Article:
Pharmacies in the Arctic city of Tromsø have been scraped bare of iodine tablets after the first US nuclear submarine docked in the city earlier this week.
According to national broadcaster NRK, only one packet of iodine tablets was left for sale in the entire city in the following days.
"I do not think you can get iodine tablets in Tromsø today. We were not prepared for that demand", pharmacy general manager Hans Petter Leer told NRK. "I am surprised by the reaction in the population. There are people on a waiting list to get tablets".
The demand exploded after Tromsø Municipality sent out information to parents with children in kindergarten and school that one should have iodine tablets at home. Furthermore, all schools and kindergartens are required to have an inventory of iodine tablets in the event of an accident. Iodine is also recommended for children under 18, pregnant and breastfeeding women, but also for people up to 40 years of age.
The Tromsø Municipality admittedly had trouble completing its contingency plan before the first call, which included the tablets.
"We have been clear in the coordination meetings that we haven't had the time to dispense iodine tablets", emergency adviser Leikny Bakke Lie said. "But then the call came a little abruptly, and we had a little bad time".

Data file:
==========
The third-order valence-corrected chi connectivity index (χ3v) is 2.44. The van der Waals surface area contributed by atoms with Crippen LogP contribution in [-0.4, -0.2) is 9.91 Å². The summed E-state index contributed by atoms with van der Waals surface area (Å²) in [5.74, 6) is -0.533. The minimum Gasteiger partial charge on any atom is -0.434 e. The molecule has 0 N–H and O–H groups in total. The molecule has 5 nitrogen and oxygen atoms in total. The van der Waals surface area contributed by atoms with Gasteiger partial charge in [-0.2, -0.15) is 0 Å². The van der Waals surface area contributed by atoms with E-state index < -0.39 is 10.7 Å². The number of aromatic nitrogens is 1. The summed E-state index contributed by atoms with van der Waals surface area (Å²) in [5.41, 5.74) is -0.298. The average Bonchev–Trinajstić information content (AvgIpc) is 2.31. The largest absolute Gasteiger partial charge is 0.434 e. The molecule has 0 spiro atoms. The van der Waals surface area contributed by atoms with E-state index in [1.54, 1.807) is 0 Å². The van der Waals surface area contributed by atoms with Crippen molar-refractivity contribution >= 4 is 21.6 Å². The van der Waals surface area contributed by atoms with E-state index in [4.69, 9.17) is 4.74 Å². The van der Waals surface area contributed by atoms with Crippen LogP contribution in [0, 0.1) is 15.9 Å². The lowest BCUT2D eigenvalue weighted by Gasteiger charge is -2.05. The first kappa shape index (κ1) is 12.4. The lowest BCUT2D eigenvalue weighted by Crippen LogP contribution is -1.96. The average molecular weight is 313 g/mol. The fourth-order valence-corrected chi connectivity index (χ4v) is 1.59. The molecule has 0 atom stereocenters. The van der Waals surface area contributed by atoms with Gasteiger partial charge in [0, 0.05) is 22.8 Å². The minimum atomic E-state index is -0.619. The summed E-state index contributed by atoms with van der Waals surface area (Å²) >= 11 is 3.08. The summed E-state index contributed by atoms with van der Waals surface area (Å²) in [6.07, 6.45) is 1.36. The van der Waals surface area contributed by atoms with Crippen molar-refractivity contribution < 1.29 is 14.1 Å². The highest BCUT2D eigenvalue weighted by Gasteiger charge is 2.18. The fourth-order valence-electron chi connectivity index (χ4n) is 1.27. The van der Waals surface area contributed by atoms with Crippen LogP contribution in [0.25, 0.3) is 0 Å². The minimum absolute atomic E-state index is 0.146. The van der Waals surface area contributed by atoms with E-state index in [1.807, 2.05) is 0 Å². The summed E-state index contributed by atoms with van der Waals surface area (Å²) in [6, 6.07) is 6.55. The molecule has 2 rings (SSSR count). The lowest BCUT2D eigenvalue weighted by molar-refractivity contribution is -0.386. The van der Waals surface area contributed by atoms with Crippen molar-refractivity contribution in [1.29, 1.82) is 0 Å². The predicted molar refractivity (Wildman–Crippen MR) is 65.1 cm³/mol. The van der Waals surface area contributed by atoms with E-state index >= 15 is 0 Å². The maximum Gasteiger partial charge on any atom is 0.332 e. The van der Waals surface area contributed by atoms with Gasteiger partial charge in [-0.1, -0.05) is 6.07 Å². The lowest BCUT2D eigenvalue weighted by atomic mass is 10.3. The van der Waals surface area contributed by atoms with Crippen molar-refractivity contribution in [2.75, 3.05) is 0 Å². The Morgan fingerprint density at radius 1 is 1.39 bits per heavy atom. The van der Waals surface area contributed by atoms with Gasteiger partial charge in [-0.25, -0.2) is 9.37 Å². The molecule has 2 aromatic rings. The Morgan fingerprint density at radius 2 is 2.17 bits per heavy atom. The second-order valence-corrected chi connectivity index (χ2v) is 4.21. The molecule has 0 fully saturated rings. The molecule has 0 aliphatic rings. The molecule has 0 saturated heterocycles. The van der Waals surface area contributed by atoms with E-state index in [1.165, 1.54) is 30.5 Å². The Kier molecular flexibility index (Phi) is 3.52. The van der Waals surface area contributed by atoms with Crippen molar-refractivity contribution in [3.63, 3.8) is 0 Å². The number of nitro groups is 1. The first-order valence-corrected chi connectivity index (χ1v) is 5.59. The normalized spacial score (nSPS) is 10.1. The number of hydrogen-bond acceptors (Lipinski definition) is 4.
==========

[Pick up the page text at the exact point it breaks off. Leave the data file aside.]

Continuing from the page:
The head of the parents' committee at Tromsdalen school, Guro Lægreid, argued that the tablets should have been distributed years ago.
"An accident could have occurred a long time ago, and it doesn't have to have anything to do with the nuclear submarine. It could have come from other places. So everything should have been in place earlier", she said.
Chief physician in the Tromsø Municipality, Trond Brattland, said the distribution of the tablets had been delayed by the COVID-19 pandemic.
Earlier this week, a port call by the USS New Mexico, the first one by a nuclear submarine in more than a decade, triggered protests from locals and opposition politicians, who ventured that this practice drags Norway deeper into the superpower struggle and increases the risk of Tromsø becoming a "bomb target".
This year an extensive 80-page analysis by the Armed Forces earlier ruled a nuclear accident to be an unlikely scenario. However, the consequences, should it nevertheless happen, were described as "death, damage to health over time, or radioactive harm to nature and the environment".
Tromsø's civil harbour was designated to welcome NATO nuclear submarine despite broad popular resistance and environmental risks. This is largely seen as yet another sign of escalation in the north, where jet interceptions and military drills have become increasingly commonplace.